To paraphrase the illustrious Tony Kornheiser, sometimes you stare at a blank computer screen, hoping for inspiration to write something, and lo and behold, God provides:

Just when you thought it was safe to put the final nail in the D-Train’s career, a tightly-run organization like the Baltimore Orioles comes around to offer one last glimmering hope.

In other words: there’s no way this will end happily. Baltimore has long served as the “last call” for celebrated MLB vets looking to rekindle one last moment of big league glory on a sub-.500 team: Joe Carter, Doug Drabek, David Segui, Marty Cordova, Vlad Guerrero, Derrek Lee, Pat Hentgen, Sammy Sosa, Scott Williamson, Steve Trachsel, Jaime Walker, Kevin Millwood, as well as second Oriole acts for Miguel Tejada and Rafael Palmeiro (just to name a few).

For Baltimore, despite their track record, it can’t hurt to take a flier on a guy who is only 30 years old with a 4.17 career ERA. Especially when your team needs just about a complete re-build.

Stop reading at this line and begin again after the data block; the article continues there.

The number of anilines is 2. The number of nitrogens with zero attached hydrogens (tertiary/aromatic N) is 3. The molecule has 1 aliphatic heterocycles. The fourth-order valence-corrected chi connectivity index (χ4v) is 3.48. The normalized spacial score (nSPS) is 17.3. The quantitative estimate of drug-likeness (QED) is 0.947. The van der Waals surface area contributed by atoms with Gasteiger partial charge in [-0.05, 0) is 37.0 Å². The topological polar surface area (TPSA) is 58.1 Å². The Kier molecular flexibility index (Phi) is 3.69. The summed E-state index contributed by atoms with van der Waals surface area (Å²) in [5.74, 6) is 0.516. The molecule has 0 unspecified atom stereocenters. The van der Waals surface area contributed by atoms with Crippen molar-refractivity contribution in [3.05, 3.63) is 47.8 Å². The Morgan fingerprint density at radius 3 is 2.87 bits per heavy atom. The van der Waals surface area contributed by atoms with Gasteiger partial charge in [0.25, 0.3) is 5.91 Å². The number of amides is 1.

For Dontrelle, it’s a sad epilogue to a once-promising career. Willis was the rare fan favorite who appealed to casual baseball fans as well as its most hardened analysts. Thus, it’s hard to see someone who brought so much excitement to the game fall so hard, so fast. Despite this, he’s packed a hell of a lot into his 30 years and his nine professional seasons. To wit:

  • 2003 Rookie of the Year
  • 2003 World Series winner
  • 2005 Cy Young runner-up with 22 victories and a sub-3.00 ERA
  • Two All-Star Game appearances (2003, 2005)
Oh, and about $40M in career earnings (which doesn’t include the endorsements).

At the end of the day, Dontrelle will probably spend about two months down in AAA, drawing some big crowds and tricking a few young guys with his delivery. Maybe Baltimore’s horrible run of luck with its young starting pitching will continue, enabling him to make a spot start sometime in May or June. I’ll make an effort to go see him because it’s unlikely he’s going to get many more after that (unless he decides to make a comeback with the bat, which he should).

When we are ready to finally bury the D-Train’s career, where ever he may land, I hope somewhere A.J. Burnett shows up and does this:

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